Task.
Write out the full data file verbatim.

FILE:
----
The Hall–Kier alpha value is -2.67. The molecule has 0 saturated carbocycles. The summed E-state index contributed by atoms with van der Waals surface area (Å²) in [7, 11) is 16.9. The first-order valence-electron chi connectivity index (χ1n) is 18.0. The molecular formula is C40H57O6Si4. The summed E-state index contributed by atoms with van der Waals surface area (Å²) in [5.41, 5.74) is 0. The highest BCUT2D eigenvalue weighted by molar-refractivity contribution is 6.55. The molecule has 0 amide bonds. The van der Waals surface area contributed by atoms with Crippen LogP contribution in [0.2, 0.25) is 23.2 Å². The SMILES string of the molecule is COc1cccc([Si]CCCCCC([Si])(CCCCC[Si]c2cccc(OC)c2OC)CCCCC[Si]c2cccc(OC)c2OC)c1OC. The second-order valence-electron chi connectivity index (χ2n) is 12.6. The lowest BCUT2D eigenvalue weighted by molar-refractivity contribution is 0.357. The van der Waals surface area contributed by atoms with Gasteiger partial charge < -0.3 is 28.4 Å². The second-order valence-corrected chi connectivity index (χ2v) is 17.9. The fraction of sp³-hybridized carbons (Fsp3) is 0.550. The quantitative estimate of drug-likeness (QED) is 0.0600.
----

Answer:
The Hall–Kier alpha value is -2.67. The molecule has 0 saturated carbocycles. The summed E-state index contributed by atoms with van der Waals surface area (Å²) in [7, 11) is 16.9. The first-order valence-electron chi connectivity index (χ1n) is 18.0. The molecular formula is C40H57O6Si4. The summed E-state index contributed by atoms with van der Waals surface area (Å²) in [5.41, 5.74) is 0. The highest BCUT2D eigenvalue weighted by molar-refractivity contribution is 6.55. The molecule has 0 amide bonds. The van der Waals surface area contributed by atoms with Crippen LogP contribution in [0.2, 0.25) is 23.2 Å². The SMILES string of the molecule is COc1cccc([Si]CCCCCC([Si])(CCCCC[Si]c2cccc(OC)c2OC)CCCCC[Si]c2cccc(OC)c2OC)c1OC. The second-order valence-electron chi connectivity index (χ2n) is 12.6. The lowest BCUT2D eigenvalue weighted by molar-refractivity contribution is 0.357. The van der Waals surface area contributed by atoms with Gasteiger partial charge < -0.3 is 28.4 Å². The second-order valence-corrected chi connectivity index (χ2v) is 17.9. The fraction of sp³-hybridized carbons (Fsp3) is 0.550. The quantitative estimate of drug-likeness (QED) is 0.0600.